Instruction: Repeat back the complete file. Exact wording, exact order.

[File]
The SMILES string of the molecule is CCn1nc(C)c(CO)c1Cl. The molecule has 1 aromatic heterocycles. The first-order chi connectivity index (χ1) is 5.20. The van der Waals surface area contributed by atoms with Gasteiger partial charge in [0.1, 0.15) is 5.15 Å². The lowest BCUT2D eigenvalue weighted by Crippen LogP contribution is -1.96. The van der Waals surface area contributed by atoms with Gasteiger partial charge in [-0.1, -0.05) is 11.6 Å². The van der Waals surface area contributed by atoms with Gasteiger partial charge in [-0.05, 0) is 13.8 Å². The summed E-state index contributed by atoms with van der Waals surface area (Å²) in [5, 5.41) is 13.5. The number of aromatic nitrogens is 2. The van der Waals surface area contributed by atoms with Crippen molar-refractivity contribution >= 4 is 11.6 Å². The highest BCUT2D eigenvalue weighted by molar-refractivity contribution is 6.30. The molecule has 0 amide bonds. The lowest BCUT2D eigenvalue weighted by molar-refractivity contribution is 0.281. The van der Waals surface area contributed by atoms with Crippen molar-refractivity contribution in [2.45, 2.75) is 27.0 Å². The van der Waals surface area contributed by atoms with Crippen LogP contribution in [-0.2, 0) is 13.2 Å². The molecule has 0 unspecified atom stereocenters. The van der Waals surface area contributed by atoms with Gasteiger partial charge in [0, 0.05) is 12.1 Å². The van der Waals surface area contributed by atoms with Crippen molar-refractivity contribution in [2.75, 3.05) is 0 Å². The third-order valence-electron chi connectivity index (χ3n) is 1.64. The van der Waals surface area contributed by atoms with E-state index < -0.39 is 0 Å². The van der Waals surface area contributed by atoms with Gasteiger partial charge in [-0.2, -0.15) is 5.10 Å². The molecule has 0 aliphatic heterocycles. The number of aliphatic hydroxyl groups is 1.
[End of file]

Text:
The SMILES string of the molecule is CCn1nc(C)c(CO)c1Cl. The molecule has 1 aromatic heterocycles. The first-order chi connectivity index (χ1) is 5.20. The van der Waals surface area contributed by atoms with Gasteiger partial charge in [0.1, 0.15) is 5.15 Å². The lowest BCUT2D eigenvalue weighted by Crippen LogP contribution is -1.96. The van der Waals surface area contributed by atoms with Gasteiger partial charge in [-0.1, -0.05) is 11.6 Å². The van der Waals surface area contributed by atoms with Gasteiger partial charge in [-0.05, 0) is 13.8 Å². The summed E-state index contributed by atoms with van der Waals surface area (Å²) in [5, 5.41) is 13.5. The number of aromatic nitrogens is 2. The van der Waals surface area contributed by atoms with Crippen molar-refractivity contribution >= 4 is 11.6 Å². The highest BCUT2D eigenvalue weighted by molar-refractivity contribution is 6.30. The molecule has 0 amide bonds. The lowest BCUT2D eigenvalue weighted by molar-refractivity contribution is 0.281. The van der Waals surface area contributed by atoms with Crippen molar-refractivity contribution in [2.45, 2.75) is 27.0 Å². The van der Waals surface area contributed by atoms with Crippen LogP contribution in [-0.2, 0) is 13.2 Å². The molecule has 0 unspecified atom stereocenters. The van der Waals surface area contributed by atoms with Gasteiger partial charge in [0, 0.05) is 12.1 Å². The van der Waals surface area contributed by atoms with Crippen molar-refractivity contribution in [2.75, 3.05) is 0 Å². The third-order valence-electron chi connectivity index (χ3n) is 1.64. The van der Waals surface area contributed by atoms with E-state index < -0.39 is 0 Å². The van der Waals surface area contributed by atoms with Gasteiger partial charge in [-0.2, -0.15) is 5.10 Å². The molecule has 0 aliphatic heterocycles. The number of aliphatic hydroxyl groups is 1.